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Type of Event

Event Calendar

Tuesday, June 12, 2018

Tue, Jun 12, 2018

Zotero Workshop

Want to make your research process more organized and efficient? Attend a one-hour tutorial to get started with Zotero! Zotero [zoh-TAIR-oh] is a free application that helps you collect, manage, and cite your sources. It's available in all computer labs on campus and you can download it on your personal computer for free. If you're interested but can't make it to the workshop, click on the more information link below to see the full workshop schedule or to make an individual appointment.

Analyzing Data with Mathematica

Mathematica is a multifacted tool for doing mathematics on a computer, from algebra and trigonometry through calculus and beyond. It can perform both symbolic and numeric calculations, and it provides numerous mathematical and statistical functions, letting you work with many different data formats, solve equations, and fit data to arbitrary functions. It can also graphically display functions and numerical data in two and three dimensions, allowing visualizations that you can easily manipulate. It is used by mathematicians and statisticians, scientists, engineers, economists, and even game developers. Mathematica can be installed on student-owned computers from the software drive; faculty- and staff-owned computers must obtain a home-use license.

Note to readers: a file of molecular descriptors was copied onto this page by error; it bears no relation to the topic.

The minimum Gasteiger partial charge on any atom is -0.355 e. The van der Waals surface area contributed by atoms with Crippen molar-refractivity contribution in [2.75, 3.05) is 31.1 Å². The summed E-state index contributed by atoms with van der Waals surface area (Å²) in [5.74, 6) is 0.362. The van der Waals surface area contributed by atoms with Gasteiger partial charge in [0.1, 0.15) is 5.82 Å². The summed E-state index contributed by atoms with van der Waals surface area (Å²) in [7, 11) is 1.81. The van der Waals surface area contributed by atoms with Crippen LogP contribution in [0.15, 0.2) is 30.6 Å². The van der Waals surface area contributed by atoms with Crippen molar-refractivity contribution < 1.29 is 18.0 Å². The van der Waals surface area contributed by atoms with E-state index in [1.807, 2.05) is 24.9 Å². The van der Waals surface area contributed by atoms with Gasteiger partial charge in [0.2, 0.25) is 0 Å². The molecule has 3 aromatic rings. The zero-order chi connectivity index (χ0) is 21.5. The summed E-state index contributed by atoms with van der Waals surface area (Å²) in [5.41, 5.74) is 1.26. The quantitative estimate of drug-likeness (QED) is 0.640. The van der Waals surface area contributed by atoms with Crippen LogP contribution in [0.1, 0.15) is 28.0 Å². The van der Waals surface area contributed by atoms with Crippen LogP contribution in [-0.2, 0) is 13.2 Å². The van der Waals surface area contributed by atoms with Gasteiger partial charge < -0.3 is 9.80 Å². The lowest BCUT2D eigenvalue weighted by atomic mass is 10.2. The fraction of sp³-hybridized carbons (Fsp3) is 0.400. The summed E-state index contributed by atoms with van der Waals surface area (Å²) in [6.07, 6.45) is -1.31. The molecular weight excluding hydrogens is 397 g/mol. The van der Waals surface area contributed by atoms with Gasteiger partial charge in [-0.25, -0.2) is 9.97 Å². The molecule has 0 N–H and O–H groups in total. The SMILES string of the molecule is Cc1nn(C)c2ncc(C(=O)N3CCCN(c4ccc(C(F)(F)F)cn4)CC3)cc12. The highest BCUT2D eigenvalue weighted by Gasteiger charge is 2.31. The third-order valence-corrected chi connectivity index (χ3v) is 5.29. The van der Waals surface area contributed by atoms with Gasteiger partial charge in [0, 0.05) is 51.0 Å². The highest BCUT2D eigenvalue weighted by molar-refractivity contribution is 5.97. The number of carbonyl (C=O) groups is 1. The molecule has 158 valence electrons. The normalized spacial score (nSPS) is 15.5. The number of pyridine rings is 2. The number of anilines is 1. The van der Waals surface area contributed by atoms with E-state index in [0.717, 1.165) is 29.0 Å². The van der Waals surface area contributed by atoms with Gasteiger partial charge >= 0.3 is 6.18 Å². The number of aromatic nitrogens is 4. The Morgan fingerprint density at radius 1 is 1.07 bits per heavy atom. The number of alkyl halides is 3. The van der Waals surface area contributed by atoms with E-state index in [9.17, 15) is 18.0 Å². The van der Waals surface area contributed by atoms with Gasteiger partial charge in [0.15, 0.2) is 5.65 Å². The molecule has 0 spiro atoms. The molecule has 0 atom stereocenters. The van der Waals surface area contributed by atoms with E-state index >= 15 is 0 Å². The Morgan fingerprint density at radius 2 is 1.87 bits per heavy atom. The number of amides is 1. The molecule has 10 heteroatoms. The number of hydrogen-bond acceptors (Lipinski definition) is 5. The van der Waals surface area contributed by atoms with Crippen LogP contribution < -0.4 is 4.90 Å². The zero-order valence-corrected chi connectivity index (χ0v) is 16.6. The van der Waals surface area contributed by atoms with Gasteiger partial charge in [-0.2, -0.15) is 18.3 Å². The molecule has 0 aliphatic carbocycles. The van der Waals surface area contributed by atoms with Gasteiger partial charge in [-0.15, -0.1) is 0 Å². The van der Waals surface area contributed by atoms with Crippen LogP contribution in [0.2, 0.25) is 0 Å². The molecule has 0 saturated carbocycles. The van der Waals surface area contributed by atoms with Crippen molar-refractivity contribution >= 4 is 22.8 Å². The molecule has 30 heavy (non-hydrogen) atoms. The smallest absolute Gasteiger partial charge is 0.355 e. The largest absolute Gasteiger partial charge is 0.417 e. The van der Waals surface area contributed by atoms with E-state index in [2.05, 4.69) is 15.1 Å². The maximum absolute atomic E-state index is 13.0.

This workshop is in two parts:

Tuesday, June 12 and Wednesday, June 13 from 6-9 p.m. A light dinner will be provided at 5:30 p.m.

Please register in advance at https://www.amherst.edu/library/services/students/summer/response

Registration Required
Our Beloved Kin Map

The Texts of King Philip’s War and Native New England Continuance

In 2018, Yale University Press published two new books about King Philip's War: Our Beloved Kin: A New History of King Philip’s War by Amherst College Professor Lisa Brooks and Memory Lands: King Philip’s War and the Place of Violence in the Northeast by Christine Delucia. In this talk, these two authors will talk about their books with emphasis on the published texts and other archival resources they relied on in their research.

This lecture is free and open to the public and is part of the Rare Book School course "A History of Native American Books & Indigenous Sovereignty" held in the Amherst College Archives & Special Collections the week of June 10-15.